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Rare Autograph Quotation by Millionaire John D. Rockefeller
– Condemning Making Money for Money’s Sake –
Penned For Reproduction in Autobiographical Writings
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I know of nothing more despicable and pathetic than a man who devotes all the waking hours of the day to making money, for the moneys sake.

JOHN D. ROCKEFELLER. Autograph Quotation, ca. November 1908. 1 p., with docketing on verso. 4⅝ x 3⅜ in.

Inventory #24845       Price: $2,500

Ida Tarbell, a leading muckraking journalist, published The History of Standard Oil Company in 1904, revealing the company’s price wars against competitors, corporate espionage, and legal evasions. Rockefeller published his memoirs in response to the resulting public outrage.

This quotation first appeared on the cover of the November 1908 issue of World’s Work, in the second of a series of articles written by Rockefeller and edited by Walter Hines Page. The verso of this document bears a World’s Work rubber stamp, “Plate Wanted,” with details filled in by pencil.

The next year, Doubleday, Page & Company published the series of articles in book form as Random Reminiscences of Men and Events. The volume collects the adages and character portraits of a “garrulous old man,” as Rockefeller describes himself. Countering Tarbell’s portrait of a greedy robber baron, Rockefeller portrayed himself as fortunate to be surrounded by capable hard-working associates, and his enormous wealth as a lucky by-product.

Historic Background

The quotation appears in this article entitled “Some Old Friends,” in a subsection on “The Value of Friendships.” He continues, “If I were forty years younger, I should like to go into business again, for the association with interesting and quick-minded men was always a great pleasure.”

In his preface, Rockefeller wrote, “There is still another reason for speaking now: If a tenth of the things that have been said are true, then these dozens of able and faithful men who have been associated with me ... must have been guilty of grave faults ... while I live and can testify to certain things, it seems fair that I should refer to some points which I hope will help to set forth several much-discussed happenings in a new light. I am convinced that they have not been fully understood. All these things affect the memories of men who are dead and the lives of men who are living, and it is only reasonable that the public should have some first-hand facts to draw from in making up its final estimate.”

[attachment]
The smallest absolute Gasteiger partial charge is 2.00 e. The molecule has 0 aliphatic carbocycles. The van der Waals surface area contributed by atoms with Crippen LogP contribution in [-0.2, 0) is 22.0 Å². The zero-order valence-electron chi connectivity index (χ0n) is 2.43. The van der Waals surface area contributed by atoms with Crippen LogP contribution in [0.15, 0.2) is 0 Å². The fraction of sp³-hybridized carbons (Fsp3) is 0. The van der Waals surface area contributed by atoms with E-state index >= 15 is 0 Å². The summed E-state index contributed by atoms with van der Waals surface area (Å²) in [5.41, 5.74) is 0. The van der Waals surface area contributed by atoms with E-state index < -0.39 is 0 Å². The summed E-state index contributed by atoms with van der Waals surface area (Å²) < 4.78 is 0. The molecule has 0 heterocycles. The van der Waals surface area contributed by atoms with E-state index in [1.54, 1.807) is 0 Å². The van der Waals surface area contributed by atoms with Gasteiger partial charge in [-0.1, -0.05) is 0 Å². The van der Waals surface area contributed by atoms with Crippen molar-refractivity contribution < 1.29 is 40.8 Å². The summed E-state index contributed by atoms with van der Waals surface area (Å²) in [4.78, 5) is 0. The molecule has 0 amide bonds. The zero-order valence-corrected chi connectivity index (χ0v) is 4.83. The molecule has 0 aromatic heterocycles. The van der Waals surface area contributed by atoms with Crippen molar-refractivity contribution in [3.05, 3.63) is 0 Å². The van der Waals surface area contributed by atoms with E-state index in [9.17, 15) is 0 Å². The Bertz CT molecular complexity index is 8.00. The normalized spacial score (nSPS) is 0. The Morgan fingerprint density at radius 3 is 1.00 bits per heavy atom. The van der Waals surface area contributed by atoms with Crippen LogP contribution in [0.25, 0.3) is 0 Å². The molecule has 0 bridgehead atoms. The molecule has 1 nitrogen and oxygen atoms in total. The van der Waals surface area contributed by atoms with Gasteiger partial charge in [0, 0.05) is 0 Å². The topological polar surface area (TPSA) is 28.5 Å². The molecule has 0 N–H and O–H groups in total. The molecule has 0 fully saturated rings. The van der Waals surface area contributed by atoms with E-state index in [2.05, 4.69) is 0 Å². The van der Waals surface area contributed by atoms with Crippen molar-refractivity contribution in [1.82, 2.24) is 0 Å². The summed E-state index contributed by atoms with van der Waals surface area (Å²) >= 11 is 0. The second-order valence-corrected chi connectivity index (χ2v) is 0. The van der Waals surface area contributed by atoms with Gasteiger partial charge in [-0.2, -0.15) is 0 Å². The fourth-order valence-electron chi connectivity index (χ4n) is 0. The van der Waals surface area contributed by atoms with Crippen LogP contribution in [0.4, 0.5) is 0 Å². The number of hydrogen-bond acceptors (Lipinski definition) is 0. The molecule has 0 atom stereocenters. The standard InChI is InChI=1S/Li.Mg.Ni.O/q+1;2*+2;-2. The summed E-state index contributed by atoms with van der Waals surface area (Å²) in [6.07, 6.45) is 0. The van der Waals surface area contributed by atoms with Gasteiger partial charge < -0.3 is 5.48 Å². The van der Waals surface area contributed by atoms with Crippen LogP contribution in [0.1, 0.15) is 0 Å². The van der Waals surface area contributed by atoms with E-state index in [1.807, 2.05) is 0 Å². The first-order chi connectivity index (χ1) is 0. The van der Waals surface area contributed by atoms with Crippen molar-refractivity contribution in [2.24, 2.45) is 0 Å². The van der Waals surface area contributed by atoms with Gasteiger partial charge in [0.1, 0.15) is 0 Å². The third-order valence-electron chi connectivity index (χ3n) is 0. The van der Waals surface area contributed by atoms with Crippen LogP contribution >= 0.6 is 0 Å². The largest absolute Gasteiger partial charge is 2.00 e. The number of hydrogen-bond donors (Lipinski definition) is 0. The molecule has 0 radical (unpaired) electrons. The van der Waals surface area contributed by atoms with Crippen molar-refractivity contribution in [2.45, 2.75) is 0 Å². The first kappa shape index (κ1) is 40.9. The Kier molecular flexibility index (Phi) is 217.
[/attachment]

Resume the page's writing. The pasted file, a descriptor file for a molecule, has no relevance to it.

The U.S. Department of Justice filed a lawsuit against Standard Oil, and a federal court appointed a special examiner to take evidence in June 1907. In April 1909, the court found Standard Oil guilty, under the Sherman Antitrust Act of 1890, of forming a monopoly and restricting interstate commerce. In May 1911, the U.S. Supreme Court upheld the ruling and ordered Standard Oil to be broken up into 34 companies. Rockefeller, who held over one quarter of Standard’s stock, received a proportionate share in each of the new companies. The breakup was very profitable, and his personal wealth rose to $900 million. He created the Rockefeller Foundation in 1913, and gave nearly $250 million to it (the equivalent of tens of billions today) before his death.

John D. Rockefeller (1839-1937) was born in New York and became an assistant bookkeeper at the age of 16. He entered into a business partnership in 1859 and concentrated on refining oil. In 1867, Henry Flagler entered the partnership, and they purchased local refineries. Rockefeller founded Standard Oil Company in 1870 in Ohio, and as gasoline and kerosene became more important, his wealth soared. At one time, he controlled 90 percent of all oil in the United States and revolutionized the petroleum industry. His corporation gained enormous influence over railroads that transported his oil around the country.  He also pioneered the structure of modern philanthropy and founded both the University of Chicago and Rockefeller University.


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